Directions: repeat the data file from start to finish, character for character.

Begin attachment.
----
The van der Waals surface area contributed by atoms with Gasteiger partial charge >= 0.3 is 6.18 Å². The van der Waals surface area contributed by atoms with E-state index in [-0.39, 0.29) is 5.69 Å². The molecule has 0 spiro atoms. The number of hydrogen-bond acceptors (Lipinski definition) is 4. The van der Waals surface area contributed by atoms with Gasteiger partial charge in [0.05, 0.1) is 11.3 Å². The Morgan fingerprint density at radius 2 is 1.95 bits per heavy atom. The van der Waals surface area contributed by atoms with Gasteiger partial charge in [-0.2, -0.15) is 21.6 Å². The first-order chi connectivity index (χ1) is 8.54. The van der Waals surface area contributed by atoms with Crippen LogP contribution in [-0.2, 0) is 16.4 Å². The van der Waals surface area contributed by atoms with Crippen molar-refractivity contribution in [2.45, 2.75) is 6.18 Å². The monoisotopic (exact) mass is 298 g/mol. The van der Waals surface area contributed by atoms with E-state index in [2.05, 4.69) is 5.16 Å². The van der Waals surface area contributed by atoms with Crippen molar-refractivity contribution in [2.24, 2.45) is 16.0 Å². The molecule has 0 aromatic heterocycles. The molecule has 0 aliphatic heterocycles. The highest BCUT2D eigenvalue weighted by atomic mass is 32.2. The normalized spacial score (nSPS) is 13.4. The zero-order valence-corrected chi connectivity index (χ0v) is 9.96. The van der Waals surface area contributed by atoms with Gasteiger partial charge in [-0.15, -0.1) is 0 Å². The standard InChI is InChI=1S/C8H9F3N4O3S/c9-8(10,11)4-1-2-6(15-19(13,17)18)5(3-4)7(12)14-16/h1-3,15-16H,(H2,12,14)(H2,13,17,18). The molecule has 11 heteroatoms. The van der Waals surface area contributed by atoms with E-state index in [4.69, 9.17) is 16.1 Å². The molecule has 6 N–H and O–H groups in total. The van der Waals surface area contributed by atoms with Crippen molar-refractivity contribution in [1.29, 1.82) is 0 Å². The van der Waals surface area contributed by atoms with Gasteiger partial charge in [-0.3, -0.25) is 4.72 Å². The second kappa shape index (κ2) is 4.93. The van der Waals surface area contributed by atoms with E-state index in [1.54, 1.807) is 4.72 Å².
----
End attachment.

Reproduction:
The van der Waals surface area contributed by atoms with Gasteiger partial charge >= 0.3 is 6.18 Å². The van der Waals surface area contributed by atoms with E-state index in [-0.39, 0.29) is 5.69 Å². The molecule has 0 spiro atoms. The number of hydrogen-bond acceptors (Lipinski definition) is 4. The van der Waals surface area contributed by atoms with Gasteiger partial charge in [0.05, 0.1) is 11.3 Å². The Morgan fingerprint density at radius 2 is 1.95 bits per heavy atom. The van der Waals surface area contributed by atoms with Gasteiger partial charge in [-0.2, -0.15) is 21.6 Å². The first-order chi connectivity index (χ1) is 8.54. The van der Waals surface area contributed by atoms with Crippen LogP contribution in [-0.2, 0) is 16.4 Å². The van der Waals surface area contributed by atoms with Crippen molar-refractivity contribution in [2.45, 2.75) is 6.18 Å². The monoisotopic (exact) mass is 298 g/mol. The van der Waals surface area contributed by atoms with E-state index in [2.05, 4.69) is 5.16 Å². The van der Waals surface area contributed by atoms with Crippen molar-refractivity contribution in [2.24, 2.45) is 16.0 Å². The molecule has 0 aromatic heterocycles. The molecule has 0 aliphatic heterocycles. The highest BCUT2D eigenvalue weighted by atomic mass is 32.2. The normalized spacial score (nSPS) is 13.4. The zero-order valence-corrected chi connectivity index (χ0v) is 9.96. The van der Waals surface area contributed by atoms with Gasteiger partial charge in [-0.15, -0.1) is 0 Å². The standard InChI is InChI=1S/C8H9F3N4O3S/c9-8(10,11)4-1-2-6(15-19(13,17)18)5(3-4)7(12)14-16/h1-3,15-16H,(H2,12,14)(H2,13,17,18). The molecule has 11 heteroatoms. The van der Waals surface area contributed by atoms with E-state index in [4.69, 9.17) is 16.1 Å². The molecule has 6 N–H and O–H groups in total. The van der Waals surface area contributed by atoms with Crippen molar-refractivity contribution in [1.29, 1.82) is 0 Å². The van der Waals surface area contributed by atoms with Gasteiger partial charge in [-0.3, -0.25) is 4.72 Å². The second kappa shape index (κ2) is 4.93. The van der Waals surface area contributed by atoms with E-state index in [1.54, 1.807) is 4.72 Å².